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Hoffmann, R. A wiki for the life sciences where authorship matters. Nature Genetics (2008)

Candida albicans SET1 encodes a histone 3 lysine 4 methyltransferase that contributes to the pathogenesis of invasive candidiasis.

Summary Candida albicans causes diverse mucosal and systemic diseases. Although this versatility likely depends upon carefully co-ordinated gene expression, epigenetic regulation in C. albicans remains poorly characterized. Screening a genomic expression library, we identified C. albicans Set1p as an immunogenic protein with homology to a lysine histone methyltransferase of Saccharomyces cerevisiae. In this study, we demonstrated that total immunoglobulin, IgG and IgM titers against a unique Set1p N-terminal fragment were significantly higher among patients with disseminated candidiasis (DC) or oropharyngeal candidiasis than controls. Disruption of SET1 resulted in complete loss of methylation of histone 3 at lysine residue 4, hyperfilamentous growth under embedded conditions, less negative cell surface charges and diminished adherence to epithelial cells, effects that were reversed upon gene re-insertion at a disrupted locus. During murine DC, the null mutant was associated with prolonged survival and lower tissue burdens. Taken together, our findings suggest that SET1 regulates multiple processes important to the pathogenesis of candidiasis. The Set1p N-terminal fragment does not exhibit significant homology to eukaryotic or microbial proteins, and might represent a novel therapeutic, preventive or diagnostic target.[1]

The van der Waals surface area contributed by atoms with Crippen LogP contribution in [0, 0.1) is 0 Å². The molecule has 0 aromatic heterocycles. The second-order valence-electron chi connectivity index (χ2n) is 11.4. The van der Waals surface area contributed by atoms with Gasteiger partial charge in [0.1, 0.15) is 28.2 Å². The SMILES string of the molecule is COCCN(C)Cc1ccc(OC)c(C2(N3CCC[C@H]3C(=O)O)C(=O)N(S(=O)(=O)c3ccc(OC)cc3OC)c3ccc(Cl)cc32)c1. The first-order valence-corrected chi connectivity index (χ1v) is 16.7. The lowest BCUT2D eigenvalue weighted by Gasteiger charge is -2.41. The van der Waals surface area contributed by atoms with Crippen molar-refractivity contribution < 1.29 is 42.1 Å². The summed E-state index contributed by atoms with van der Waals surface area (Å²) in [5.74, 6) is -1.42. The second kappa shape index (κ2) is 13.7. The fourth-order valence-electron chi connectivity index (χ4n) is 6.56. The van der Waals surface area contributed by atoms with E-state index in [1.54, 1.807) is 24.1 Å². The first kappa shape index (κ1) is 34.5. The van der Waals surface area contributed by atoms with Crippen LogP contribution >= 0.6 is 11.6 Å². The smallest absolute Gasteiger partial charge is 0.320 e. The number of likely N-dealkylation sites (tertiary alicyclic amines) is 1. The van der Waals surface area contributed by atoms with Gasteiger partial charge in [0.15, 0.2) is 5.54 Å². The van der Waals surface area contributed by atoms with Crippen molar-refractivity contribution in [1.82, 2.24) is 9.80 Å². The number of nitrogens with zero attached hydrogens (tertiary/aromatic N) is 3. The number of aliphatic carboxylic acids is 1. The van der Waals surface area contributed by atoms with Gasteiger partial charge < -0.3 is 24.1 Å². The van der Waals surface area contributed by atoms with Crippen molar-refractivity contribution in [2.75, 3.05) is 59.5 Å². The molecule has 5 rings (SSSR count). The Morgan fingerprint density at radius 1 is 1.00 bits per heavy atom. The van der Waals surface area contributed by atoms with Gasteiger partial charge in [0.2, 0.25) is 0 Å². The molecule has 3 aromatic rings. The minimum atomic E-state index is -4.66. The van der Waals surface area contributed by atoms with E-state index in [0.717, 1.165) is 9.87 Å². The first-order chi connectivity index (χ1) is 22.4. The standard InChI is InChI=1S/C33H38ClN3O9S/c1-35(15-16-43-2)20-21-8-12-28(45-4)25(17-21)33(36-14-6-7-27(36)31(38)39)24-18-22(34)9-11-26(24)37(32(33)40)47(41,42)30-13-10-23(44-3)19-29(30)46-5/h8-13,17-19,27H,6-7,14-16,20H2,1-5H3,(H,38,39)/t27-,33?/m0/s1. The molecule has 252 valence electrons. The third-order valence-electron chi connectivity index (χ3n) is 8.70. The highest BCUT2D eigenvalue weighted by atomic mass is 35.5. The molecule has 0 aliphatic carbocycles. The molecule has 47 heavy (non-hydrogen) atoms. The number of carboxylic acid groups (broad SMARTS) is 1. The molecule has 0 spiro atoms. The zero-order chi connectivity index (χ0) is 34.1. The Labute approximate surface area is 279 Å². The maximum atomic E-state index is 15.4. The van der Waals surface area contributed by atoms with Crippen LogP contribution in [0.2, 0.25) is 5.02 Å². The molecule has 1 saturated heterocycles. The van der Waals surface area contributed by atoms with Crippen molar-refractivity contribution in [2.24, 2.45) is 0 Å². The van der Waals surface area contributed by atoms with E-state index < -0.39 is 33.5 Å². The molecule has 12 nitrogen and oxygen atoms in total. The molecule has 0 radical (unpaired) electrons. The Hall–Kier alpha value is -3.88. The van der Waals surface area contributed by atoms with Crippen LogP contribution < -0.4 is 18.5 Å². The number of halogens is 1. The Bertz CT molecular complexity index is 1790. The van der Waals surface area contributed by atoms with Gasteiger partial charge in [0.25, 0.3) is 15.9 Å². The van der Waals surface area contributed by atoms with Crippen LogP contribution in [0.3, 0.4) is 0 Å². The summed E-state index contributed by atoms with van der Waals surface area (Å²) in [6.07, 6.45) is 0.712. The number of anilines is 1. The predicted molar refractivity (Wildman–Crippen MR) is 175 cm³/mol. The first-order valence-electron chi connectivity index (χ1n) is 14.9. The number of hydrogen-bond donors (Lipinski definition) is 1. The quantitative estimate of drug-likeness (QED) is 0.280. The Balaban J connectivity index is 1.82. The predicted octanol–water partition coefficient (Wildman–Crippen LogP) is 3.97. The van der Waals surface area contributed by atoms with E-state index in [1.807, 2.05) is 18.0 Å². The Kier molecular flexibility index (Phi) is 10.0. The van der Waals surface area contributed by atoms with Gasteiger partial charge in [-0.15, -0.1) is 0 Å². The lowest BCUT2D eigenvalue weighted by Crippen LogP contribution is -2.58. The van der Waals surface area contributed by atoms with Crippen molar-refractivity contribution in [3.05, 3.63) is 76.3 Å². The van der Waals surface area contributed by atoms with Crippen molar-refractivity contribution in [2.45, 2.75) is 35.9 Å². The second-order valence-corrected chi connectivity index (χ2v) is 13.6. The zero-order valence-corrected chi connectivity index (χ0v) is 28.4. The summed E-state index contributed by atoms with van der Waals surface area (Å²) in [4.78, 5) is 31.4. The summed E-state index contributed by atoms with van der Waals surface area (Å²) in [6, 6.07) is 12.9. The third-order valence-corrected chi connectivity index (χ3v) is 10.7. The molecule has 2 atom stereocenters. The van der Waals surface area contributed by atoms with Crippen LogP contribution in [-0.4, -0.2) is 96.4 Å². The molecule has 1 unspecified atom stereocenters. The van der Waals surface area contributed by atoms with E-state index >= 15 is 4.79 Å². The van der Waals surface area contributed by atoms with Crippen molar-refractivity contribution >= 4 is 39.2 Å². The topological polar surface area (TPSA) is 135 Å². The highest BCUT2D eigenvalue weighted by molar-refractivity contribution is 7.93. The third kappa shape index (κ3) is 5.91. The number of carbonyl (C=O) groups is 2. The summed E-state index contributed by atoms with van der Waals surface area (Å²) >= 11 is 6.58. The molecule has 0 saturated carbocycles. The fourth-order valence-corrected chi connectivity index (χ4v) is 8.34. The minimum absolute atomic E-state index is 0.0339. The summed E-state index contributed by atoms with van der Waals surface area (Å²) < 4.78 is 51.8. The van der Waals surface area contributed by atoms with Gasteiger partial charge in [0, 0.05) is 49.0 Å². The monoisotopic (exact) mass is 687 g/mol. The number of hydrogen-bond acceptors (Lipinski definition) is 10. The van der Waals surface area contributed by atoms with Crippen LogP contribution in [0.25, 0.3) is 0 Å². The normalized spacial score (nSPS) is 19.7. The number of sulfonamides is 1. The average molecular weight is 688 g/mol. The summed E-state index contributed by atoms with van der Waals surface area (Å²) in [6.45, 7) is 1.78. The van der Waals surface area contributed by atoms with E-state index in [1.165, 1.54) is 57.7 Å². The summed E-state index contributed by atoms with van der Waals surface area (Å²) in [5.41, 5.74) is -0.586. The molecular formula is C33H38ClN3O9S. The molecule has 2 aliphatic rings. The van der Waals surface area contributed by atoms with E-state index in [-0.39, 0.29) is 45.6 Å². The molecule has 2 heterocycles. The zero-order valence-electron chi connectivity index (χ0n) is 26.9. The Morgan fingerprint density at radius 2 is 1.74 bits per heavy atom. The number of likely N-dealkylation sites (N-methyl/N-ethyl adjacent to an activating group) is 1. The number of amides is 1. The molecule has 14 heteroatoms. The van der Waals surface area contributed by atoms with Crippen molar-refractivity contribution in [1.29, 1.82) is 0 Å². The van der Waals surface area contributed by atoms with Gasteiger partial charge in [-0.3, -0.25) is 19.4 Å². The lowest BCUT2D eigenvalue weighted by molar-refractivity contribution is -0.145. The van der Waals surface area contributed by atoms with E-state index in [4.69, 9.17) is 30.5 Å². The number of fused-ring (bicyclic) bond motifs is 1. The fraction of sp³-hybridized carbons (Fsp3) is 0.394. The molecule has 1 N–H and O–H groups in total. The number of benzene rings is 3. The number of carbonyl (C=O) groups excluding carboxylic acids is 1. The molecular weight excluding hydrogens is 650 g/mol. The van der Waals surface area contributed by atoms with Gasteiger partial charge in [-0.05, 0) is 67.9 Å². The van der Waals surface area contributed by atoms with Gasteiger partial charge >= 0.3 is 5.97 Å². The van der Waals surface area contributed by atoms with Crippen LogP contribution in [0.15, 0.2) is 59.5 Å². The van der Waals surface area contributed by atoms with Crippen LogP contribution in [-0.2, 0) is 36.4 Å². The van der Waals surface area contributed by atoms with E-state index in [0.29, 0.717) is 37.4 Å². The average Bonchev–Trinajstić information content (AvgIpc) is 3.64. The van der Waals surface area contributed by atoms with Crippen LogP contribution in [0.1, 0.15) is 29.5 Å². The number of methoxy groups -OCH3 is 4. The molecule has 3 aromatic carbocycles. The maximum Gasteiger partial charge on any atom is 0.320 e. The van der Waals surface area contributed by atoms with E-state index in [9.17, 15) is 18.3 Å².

1. Candida albicans SET1 encodes a histone 3 lysine 4 methyltransferase that contributes to the pathogenesis of invasive candidiasis. Raman, S.B., Nguyen, M.H., Zhang, Z., Cheng, S., Jia, H.Y., Weisner, N., Iczkowski, K., Clancy, C.J. Mol. Microbiol. (2006) [Pubmed]
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